The Unique Prime Factorization Theorem

# The Unique Prime Factorization Theorem

We will now look at a very important theorem which says that any integer $n > 1$ can be written uniquely as a product of primes $p_1, p_2, ..., p_k$:

(1)
\begin{align} \quad n = p_1p_2...p_k \end{align}
 Theorem 1 (The Unique Prime Factorization Theorem): If $n \in \mathbb{Z}$ and $n > 1$ then $n$ can be written as a product of primes uniquely apart from the ordering of the primes in the product.

If $n \in \mathbb{Z}$ and $n < -1$ then $n$ can also be written as a product of primes multiplied by $-1$.

• Proof: We first show that if $n \in \mathbb{Z}$ and $n > 1$ then $n$ can be written as a product of primes. We saw on the Prime and Composite Numbers page that if every $n \in \mathbb{Z}$ and $n > 1$ is divisible by a prime number. Let $p_1$ be this prime number. Then for some $n_2 \in \{1, 2, ... \}$ we have that:
(2)
\begin{align} \quad n = p_1n_1 \end{align}
• If $n_1 = 1$ then $n = p_1$ and we're done. If $n_1$ is prime then let $p_2 = n_1$ and so $n = p_1p_2$ and we're done. If $n_1$ is composite then $n_1 > 1$ and so once again, $n_1$ is divisible by a prime, say $p_2$, where $n_1 = p_2n_2$. Therefore:
(3)
\begin{align} \quad n = p_1p_2n_2 \end{align}
• If $n_2 = 1$ then $n = p_1p_2$ and we're done. If $n_2$ is prime then let $p_3 = n_2$ and so $n = p_1p_2p_3$ and we're done. If $n_2$ is composite then $n_2 > 1$ and again, $n_2$ is divisible by a prime, say $p_3$, where $n_2 = p_3n_3$.
• Note that $n_1 > n_2 > ... \geq 1$. This sequence of integers is bounded below by $1$ and hence must terminate at some point. Therefore, for some $k \in \{ 1, 2, ... \}$ we have that:
(4)
\begin{align} \quad n = p_1p_2...p_k \end{align}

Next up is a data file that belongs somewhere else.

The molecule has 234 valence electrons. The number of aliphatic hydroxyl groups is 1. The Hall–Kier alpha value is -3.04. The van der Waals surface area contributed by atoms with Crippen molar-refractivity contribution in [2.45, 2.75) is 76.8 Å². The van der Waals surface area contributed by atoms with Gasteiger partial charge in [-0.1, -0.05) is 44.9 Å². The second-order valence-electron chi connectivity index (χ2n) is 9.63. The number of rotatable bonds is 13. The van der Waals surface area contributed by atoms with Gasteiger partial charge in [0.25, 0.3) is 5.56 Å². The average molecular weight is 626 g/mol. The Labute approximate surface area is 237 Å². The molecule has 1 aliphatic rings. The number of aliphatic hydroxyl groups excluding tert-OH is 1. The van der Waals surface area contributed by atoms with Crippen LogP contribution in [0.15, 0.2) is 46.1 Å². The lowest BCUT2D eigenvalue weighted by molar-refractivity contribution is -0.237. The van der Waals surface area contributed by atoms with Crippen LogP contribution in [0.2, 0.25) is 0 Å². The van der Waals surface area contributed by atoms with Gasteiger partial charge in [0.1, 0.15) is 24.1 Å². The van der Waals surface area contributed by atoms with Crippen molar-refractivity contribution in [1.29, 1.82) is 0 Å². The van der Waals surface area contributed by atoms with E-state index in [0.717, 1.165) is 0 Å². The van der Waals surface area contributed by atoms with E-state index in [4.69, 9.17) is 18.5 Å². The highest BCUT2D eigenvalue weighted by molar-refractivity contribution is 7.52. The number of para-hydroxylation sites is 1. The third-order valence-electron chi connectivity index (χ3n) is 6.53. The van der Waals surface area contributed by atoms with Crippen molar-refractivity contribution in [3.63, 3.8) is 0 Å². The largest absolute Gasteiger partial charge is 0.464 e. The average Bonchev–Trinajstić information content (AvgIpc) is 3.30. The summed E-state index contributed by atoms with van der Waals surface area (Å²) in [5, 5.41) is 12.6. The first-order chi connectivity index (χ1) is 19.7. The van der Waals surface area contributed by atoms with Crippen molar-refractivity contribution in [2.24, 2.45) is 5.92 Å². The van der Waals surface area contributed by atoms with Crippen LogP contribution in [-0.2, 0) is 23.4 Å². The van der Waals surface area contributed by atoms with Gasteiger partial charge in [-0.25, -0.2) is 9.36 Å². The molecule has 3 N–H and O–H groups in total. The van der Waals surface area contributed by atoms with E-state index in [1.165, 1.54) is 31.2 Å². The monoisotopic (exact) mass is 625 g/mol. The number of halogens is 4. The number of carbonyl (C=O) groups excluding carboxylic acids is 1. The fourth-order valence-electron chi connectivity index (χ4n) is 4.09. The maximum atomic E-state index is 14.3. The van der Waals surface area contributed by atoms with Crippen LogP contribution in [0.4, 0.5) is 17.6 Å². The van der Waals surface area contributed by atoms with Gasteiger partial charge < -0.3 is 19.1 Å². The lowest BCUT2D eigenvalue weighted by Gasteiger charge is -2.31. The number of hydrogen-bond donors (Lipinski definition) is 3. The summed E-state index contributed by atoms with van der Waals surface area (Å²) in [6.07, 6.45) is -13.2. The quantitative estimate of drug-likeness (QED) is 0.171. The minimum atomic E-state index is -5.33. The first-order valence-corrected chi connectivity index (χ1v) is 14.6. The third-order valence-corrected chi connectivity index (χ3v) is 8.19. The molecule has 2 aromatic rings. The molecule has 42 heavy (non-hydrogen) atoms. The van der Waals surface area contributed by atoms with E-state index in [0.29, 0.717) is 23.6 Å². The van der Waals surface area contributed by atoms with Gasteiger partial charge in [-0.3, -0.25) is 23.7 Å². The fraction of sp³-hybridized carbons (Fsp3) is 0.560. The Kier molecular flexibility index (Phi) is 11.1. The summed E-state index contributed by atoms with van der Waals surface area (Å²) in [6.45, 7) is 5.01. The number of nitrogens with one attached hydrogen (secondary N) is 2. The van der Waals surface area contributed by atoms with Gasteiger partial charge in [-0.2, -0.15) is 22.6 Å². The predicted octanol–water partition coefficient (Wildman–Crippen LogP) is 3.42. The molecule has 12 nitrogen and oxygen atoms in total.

• Therefore $n$ can be written as a product of primes. We will now show that this factorization is unique. Suppose that $n = p_1p_2...p_k$ and $n = q_1q_2...q_r$ so that then:
(5)
\begin{align} \quad p_1p_2...p_k = q_1q_2...q_r \end{align}
• Since $p_1 \mid n$ we must have $p_1 \mid q_1q_2...q_r$. Therefore $p_1 = q_i$ for some $i \in \{1, 2, ... r \}$. Without loss of generality, assume that $p_1 = q_1$. Therefore:
(6)
\begin{align} \quad p_2p_3...p_k = q_2q_3...q_r \end{align}
• Since $p_2 \mid n$ we must also have $p_2 \mid q_2q_3...q_r$. Therefore $p_2 = q_i$ for some $i \in \{2, 3, ... r \}$. Without loss of generality, assume that $p_2 = q_2$. Therefore:
(7)
\begin{align} \quad p_3p_4...p_k = q_3q_4...q_r \end{align}
• We continue in this process. We note that we won't run out of primes $p$ before primes $q$, otherwise this implies a prime $q$ is equal to $1$. Furthermore, we won't run out of primes $q$ before primes $p$, otherwise this implies a prime $p$ is equal to $1$. Therefore $k =r$ and we eventually get:
(8)
\begin{align} \quad p_k = q_r \end{align}
• Therefore the prime factorization $n = p_1p_2...p_k$ is unique. $\blacksquare$